and ~ethods in Art-A teachers' course. Prerequisite, Drawing of artnt1n g I a_nd II. The course includes a di scussion of the value and thin edhcation; its relation to other subj ects and to indu stries; Iessonse dt fds of teaching drawing in the grades, the plann ing of ance t.;n h o a cour~e of study. Third quarter, four hours attend' . o ours credit.

tiqui~y ~rete ~~tory and Appreciation-Prerequisite History of Ansorne appr . .1story Department) A short course plann ed to give ~cture. ~iat_ion o~ the world's great pictures, scu lpture and archit1on. Fourth discussion of pictures for study and cla ssroom decoraquarter, four hours attendance, two h ours credit. hti"ld7: Modeling A t d c 1 Ing adapt ds u Y of the process of modelin g- and pottery Stor to grade teachers. Modeling from life and from 0 hours c!ed\i~stration. Second quarter, four hours attendance,





General Art 8 or 9 (Drawing) required of all grad course is presented with a view toward teaching th uatea. '1'bil teacher how to present art to children. e ProsPecti,. 8. General Art;--Drawing. for primary and intermedi t ers. Natm·e drawmg, lettering, poster making foresh e teach. picture study, etc. First and second semester s fdur hou 0 rtenbllr. ance, two hours credit, no preparation. ' rs attend:' General Art-Dr:iwi?g for up~er grades and juni C<;>lor h_armome.s m po~ters, mtez:iors and costum:. ::: c1ples of d_es1gn; 1llustrat10!1 and co.mpos1tion; pictur~ study· Pfree hand lettermg; nature drawmgs.. First and second semesters 1 hours attendance, two hours credit. No preparation. ' Ollr 9.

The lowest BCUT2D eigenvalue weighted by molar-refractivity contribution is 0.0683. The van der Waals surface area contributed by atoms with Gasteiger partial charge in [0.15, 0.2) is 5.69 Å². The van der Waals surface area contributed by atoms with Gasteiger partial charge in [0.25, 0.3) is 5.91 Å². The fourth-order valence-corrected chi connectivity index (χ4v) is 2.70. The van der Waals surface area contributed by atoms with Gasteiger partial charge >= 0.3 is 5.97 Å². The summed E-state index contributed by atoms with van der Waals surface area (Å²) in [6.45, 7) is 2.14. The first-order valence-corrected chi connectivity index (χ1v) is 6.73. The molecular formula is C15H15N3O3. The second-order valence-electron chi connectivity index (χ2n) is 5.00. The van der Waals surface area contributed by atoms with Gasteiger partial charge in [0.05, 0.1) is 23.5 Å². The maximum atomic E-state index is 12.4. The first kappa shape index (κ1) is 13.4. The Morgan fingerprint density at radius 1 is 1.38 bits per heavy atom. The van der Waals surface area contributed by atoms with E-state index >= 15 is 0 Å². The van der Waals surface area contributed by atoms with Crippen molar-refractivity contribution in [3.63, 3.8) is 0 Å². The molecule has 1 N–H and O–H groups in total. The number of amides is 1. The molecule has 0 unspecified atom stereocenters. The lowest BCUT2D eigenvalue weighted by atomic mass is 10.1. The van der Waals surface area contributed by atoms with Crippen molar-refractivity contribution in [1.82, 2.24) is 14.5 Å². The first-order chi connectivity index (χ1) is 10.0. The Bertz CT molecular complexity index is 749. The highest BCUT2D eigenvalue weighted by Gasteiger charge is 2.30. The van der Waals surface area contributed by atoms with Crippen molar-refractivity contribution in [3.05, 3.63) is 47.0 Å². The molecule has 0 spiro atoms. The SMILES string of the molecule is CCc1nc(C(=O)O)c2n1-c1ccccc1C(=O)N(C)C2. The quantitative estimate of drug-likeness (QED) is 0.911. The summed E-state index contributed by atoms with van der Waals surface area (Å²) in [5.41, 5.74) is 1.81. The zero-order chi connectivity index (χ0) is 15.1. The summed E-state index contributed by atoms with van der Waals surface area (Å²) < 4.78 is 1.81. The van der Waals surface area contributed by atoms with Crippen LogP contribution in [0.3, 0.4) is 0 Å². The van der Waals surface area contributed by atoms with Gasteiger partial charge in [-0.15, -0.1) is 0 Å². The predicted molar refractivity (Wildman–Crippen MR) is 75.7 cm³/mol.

9a. Drawing for rural teac her&-Mediums adapted to all grad Emphasis is placed upon interests of the country child and mateJ:i found in his community. Summer, four hours att endance foar hours preparation, two hours credit. ' 9b. Certificate Drawing-A course for those preparing to tab the state examination. Offered in summer only. F our hours atte.. dance, no preparation, one hour credit. (Not a substitute for an:r of required art for certificate, diploma or degree issued by this instita. tion).

10. Teaching-Four hours teaching in the grades is required of all who complete the course. Prerequisite courses 1 and 2; alao & or taken same semester. Toy Making-Course 13 in Manual Arts Department program. GEOGRAPHY AND GEOLOGY Mr. Clayburn


a. Review Geography-The course opens with ~ survey o,f factors controlling climate. This is followed by region>:.! studi1r.. North America including a review in the geography of place. pares for state teachers examination. No credit.


General Geography-An introductory course in geogr!phi : Fundame!1tal ~e tre ~ principles treated and their adaptation to selected reg10ns 1dn e t1IO ious continents. Offered each quarter. Four hours atten anc ' hours credit. .__. . A t d of the nawnio 11. Geography of the United Statess u Y t of ma.tor regions of the country. Emphasis is given the ~e:'elopmen facturfDI resources and industries such as agriculture, mmy:.g, ml~dples COiiand transportation, and the fundamental geograp Ic P~ n Histod• trolling each. Aids in an interpretation of Americafour ho111' First and second semesters. Four hours attendance,

gr~mmar, grade and high school teachers.



2. Primary Geography-Home and World. Geo1~!&r!'for t11t selection and adaptation of subjects and matert1 1 d~nce two first four grades. Each quarter. Two hours a en ' credit.




hie Jnftuences--The more impor tant infl uences which

3. G~o~~~~ great movements in hi story a nd h a ve helped to prohave deter~! day condition s. Third quarter . F 'o ur hours attendance,

duce presen - . ours credit. tWO h E nomic Ge-0grap hy-Treats of t h e g eographic principles un4: t~~ resent and f uture eco nomic development -0f t he differ ent 1 de rlY 1'.g sp~cial emphasis b eing given th e geographic distribution of count~: ~~\pal mineral and non-mineral reso urces and th e development t~ei ~dustri es directly dependent u~on th em . S eco nd semester. Four hours attendance, four hours credit. 5. Geology, Geo~ra.p hi_cal and Hist<>rical-~ssentially a .history f the earth and its mhab1tants, collateral rea dm gs, field tnps, ex-